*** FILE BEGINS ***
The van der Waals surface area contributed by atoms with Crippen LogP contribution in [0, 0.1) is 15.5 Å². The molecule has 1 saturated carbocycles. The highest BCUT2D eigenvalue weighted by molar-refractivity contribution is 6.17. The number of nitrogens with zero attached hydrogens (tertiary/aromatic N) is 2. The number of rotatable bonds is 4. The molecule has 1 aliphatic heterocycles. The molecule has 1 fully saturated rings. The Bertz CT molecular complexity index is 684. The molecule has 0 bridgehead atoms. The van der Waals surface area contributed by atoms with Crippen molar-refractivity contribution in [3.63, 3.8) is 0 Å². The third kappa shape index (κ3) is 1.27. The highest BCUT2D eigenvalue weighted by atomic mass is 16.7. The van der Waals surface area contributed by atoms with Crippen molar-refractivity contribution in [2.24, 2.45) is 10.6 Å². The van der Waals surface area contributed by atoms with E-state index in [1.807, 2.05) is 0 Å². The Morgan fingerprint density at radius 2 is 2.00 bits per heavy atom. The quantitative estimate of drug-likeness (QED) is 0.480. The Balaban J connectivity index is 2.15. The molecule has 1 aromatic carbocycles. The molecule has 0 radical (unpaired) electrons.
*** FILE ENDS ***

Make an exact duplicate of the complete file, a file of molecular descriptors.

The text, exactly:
The van der Waals surface area contributed by atoms with Crippen LogP contribution in [0, 0.1) is 15.5 Å². The molecule has 1 saturated carbocycles. The highest BCUT2D eigenvalue weighted by molar-refractivity contribution is 6.17. The number of nitrogens with zero attached hydrogens (tertiary/aromatic N) is 2. The number of rotatable bonds is 4. The molecule has 1 aliphatic heterocycles. The molecule has 1 fully saturated rings. The Bertz CT molecular complexity index is 684. The molecule has 0 bridgehead atoms. The van der Waals surface area contributed by atoms with Crippen molar-refractivity contribution in [3.63, 3.8) is 0 Å². The third kappa shape index (κ3) is 1.27. The highest BCUT2D eigenvalue weighted by atomic mass is 16.7. The van der Waals surface area contributed by atoms with Crippen molar-refractivity contribution in [2.24, 2.45) is 10.6 Å². The van der Waals surface area contributed by atoms with E-state index in [1.807, 2.05) is 0 Å². The Morgan fingerprint density at radius 2 is 2.00 bits per heavy atom. The quantitative estimate of drug-likeness (QED) is 0.480. The Balaban J connectivity index is 2.15. The molecule has 1 aromatic carbocycles. The molecule has 0 radical (unpaired) electrons.